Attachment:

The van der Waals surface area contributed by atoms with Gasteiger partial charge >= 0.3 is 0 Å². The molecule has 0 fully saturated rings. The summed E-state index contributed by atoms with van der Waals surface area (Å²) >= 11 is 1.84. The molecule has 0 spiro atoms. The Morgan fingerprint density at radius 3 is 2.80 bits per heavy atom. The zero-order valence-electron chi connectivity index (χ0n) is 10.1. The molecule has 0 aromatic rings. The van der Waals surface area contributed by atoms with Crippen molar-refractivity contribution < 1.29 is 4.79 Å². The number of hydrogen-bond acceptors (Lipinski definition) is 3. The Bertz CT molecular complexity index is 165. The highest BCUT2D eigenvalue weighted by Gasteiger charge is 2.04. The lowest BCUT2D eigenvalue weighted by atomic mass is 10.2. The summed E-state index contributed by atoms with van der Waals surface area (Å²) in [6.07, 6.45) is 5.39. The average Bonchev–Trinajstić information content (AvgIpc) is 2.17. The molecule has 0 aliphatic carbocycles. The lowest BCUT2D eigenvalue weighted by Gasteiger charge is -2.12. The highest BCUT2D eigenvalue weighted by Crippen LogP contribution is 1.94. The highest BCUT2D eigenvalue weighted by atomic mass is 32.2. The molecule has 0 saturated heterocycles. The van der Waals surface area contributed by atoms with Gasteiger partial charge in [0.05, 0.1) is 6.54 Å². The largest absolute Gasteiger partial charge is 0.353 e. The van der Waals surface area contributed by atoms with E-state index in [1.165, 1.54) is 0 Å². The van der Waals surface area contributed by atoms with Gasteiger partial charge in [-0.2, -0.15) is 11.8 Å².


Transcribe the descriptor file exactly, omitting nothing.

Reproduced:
The van der Waals surface area contributed by atoms with Gasteiger partial charge >= 0.3 is 0 Å². The molecule has 0 fully saturated rings. The summed E-state index contributed by atoms with van der Waals surface area (Å²) >= 11 is 1.84. The molecule has 0 spiro atoms. The Morgan fingerprint density at radius 3 is 2.80 bits per heavy atom. The zero-order valence-electron chi connectivity index (χ0n) is 10.1. The molecule has 0 aromatic rings. The van der Waals surface area contributed by atoms with Crippen molar-refractivity contribution < 1.29 is 4.79 Å². The number of hydrogen-bond acceptors (Lipinski definition) is 3. The Bertz CT molecular complexity index is 165. The highest BCUT2D eigenvalue weighted by Gasteiger charge is 2.04. The lowest BCUT2D eigenvalue weighted by atomic mass is 10.2. The summed E-state index contributed by atoms with van der Waals surface area (Å²) in [6.07, 6.45) is 5.39. The average Bonchev–Trinajstić information content (AvgIpc) is 2.17. The molecule has 0 aliphatic carbocycles. The lowest BCUT2D eigenvalue weighted by Gasteiger charge is -2.12. The highest BCUT2D eigenvalue weighted by Crippen LogP contribution is 1.94. The highest BCUT2D eigenvalue weighted by atomic mass is 32.2. The molecule has 0 saturated heterocycles. The van der Waals surface area contributed by atoms with Gasteiger partial charge in [0.05, 0.1) is 6.54 Å². The largest absolute Gasteiger partial charge is 0.353 e. The van der Waals surface area contributed by atoms with E-state index in [1.165, 1.54) is 0 Å². The van der Waals surface area contributed by atoms with Gasteiger partial charge in [-0.2, -0.15) is 11.8 Å².